Online Fundraising: please do it right
Of all things, tonight in my Institute for Nonprofit Management and Leadership class we were talking about Online Fundraising. I got a little frustrated since (a) I couldn’t get a word in and (b) they were really making a muck of it. What I was hearing was a confusion of the indicators of successful online fundraising with the methodology for creating successful online fundraising; saying things like “have a taste-maker blogger promote it” and “get people to post it on their friend’s Facebook wall”. To take a line from Joe Breiteneicher’s Quest: they were identifying with the money, not the purpose. So allow me some catharsis…
Online fundraising is no different than offline fundraising—heck, people of my generation don’t even recognize that there is a difference between on- and offline. What people want when they give is no different no matter where they give or where they are. The only difference is efficiency. Everything you can do online, you can do off-, except the reason you didn’t do it before was that it was so inefficient that no one expected you to. And now that the online sphere makes it so cheap and easy (well, if you’re doing it right), people demand it.
So what are people demanding: Community. Donors want to be linked with clients, linked with providers, linked with other organizations through you. If they don’t, it’s because they don’t realize yet that they can be—just like Britain didn’t have good food because no one demanded it because no one supplied it because no one demanded it (yes, that’s Krugman). I’m not saying that everyone will be an A-type personality—a healthy community is diverse both in participants and modes of participation—but people want the opportunity for participation.
So how do you build a successful community? What do people really want that will lead to a healthy community? I’ll just quote my notes from a conference session I attended called What Freud and Buddha Understood (and We’re Forgetting) about Online Outreach:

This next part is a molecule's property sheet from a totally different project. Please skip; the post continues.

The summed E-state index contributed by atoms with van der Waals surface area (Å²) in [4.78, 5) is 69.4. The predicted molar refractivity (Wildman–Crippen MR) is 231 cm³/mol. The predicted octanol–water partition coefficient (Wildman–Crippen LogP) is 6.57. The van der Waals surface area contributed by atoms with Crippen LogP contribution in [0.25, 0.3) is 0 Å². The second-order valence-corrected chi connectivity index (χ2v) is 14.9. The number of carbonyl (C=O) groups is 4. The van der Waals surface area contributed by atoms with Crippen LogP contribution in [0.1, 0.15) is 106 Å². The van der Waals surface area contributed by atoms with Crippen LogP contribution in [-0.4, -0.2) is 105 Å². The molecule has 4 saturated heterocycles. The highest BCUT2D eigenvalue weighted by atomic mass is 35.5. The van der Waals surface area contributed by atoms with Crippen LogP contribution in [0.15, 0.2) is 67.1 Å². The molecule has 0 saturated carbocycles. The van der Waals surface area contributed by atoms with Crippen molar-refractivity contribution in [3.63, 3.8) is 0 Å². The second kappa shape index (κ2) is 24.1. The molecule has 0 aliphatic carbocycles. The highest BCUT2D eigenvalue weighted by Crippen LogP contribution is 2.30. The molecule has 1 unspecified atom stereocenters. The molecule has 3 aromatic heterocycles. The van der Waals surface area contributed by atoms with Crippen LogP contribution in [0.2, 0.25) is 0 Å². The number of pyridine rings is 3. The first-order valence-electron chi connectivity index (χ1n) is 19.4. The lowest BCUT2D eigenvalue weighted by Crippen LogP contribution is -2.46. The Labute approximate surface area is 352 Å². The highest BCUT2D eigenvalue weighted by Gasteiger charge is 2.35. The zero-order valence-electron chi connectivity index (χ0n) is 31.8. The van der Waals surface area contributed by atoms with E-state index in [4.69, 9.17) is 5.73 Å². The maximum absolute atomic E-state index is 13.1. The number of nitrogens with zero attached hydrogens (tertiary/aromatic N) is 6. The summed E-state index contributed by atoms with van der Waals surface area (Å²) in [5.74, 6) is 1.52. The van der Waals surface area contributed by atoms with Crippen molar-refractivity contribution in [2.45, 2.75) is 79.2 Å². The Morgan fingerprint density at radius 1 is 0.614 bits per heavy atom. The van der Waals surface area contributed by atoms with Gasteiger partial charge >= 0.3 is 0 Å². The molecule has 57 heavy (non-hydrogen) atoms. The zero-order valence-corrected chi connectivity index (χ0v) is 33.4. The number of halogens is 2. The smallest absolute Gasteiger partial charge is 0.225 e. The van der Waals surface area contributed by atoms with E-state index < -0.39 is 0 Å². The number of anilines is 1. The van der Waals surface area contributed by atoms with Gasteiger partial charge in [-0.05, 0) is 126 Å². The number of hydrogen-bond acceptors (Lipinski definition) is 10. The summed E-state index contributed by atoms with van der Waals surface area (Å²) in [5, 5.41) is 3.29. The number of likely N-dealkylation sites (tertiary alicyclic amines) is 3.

- Need 1: To be SEEN and HEARD
- Need 2: To be CONNECTED to someone or something
- Need 3: To be part of something GREATER THAN THEMSELVES
- Need 4: To have HOPE for the future
- Need 5: The security of TRUST
- Need 6: To be of SERVICE
- Need 7: To want HAPPINESS for self and others
When you build a campaign—whether on- or offline— that includes these components, it has the best chance of being successful. This will cause the taste-makers to stop staring at their navels and the Facebook crowd to stop poking eachother (or throwing sheep)—and start talking about you. And possibly create something else that you didn’t realize would happen in the first place… that will bring in the money.
As an ending thought, think about why churches are so successful with fundraising. They link purpose with practice with people—and do such a good job that you may not realize when you are serving the church, serving the community or when they are serving you. If a church can do that because of a shared moral calling, think about what you can do with a shared ethical and social calling. Think about it!